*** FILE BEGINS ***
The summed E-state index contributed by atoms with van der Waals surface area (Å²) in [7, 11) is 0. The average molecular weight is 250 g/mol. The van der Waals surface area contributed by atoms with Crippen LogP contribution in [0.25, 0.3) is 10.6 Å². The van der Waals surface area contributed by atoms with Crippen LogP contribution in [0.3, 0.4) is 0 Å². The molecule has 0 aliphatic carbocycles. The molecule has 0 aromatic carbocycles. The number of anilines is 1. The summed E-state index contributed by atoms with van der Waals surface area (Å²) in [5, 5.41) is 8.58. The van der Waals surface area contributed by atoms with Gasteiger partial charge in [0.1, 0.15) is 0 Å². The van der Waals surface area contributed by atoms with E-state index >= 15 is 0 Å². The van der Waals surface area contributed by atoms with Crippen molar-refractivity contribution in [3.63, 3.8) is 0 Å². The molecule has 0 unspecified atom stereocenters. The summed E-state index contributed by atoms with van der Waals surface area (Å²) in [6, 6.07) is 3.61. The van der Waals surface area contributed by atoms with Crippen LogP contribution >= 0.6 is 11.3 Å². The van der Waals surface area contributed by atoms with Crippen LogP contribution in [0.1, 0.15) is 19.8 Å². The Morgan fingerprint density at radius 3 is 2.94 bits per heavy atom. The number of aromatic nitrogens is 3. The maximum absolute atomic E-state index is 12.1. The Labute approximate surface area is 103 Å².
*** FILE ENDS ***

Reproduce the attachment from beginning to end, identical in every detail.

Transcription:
The summed E-state index contributed by atoms with van der Waals surface area (Å²) in [7, 11) is 0. The average molecular weight is 250 g/mol. The van der Waals surface area contributed by atoms with Crippen LogP contribution in [0.25, 0.3) is 10.6 Å². The van der Waals surface area contributed by atoms with Crippen LogP contribution in [0.3, 0.4) is 0 Å². The molecule has 0 aliphatic carbocycles. The molecule has 0 aromatic carbocycles. The number of anilines is 1. The summed E-state index contributed by atoms with van der Waals surface area (Å²) in [5, 5.41) is 8.58. The van der Waals surface area contributed by atoms with Gasteiger partial charge in [0.1, 0.15) is 0 Å². The van der Waals surface area contributed by atoms with E-state index >= 15 is 0 Å². The van der Waals surface area contributed by atoms with Crippen molar-refractivity contribution in [3.63, 3.8) is 0 Å². The molecule has 0 unspecified atom stereocenters. The summed E-state index contributed by atoms with van der Waals surface area (Å²) in [6, 6.07) is 3.61. The van der Waals surface area contributed by atoms with Crippen LogP contribution >= 0.6 is 11.3 Å². The van der Waals surface area contributed by atoms with Crippen LogP contribution in [0.1, 0.15) is 19.8 Å². The Morgan fingerprint density at radius 3 is 2.94 bits per heavy atom. The number of aromatic nitrogens is 3. The maximum absolute atomic E-state index is 12.1. The Labute approximate surface area is 103 Å².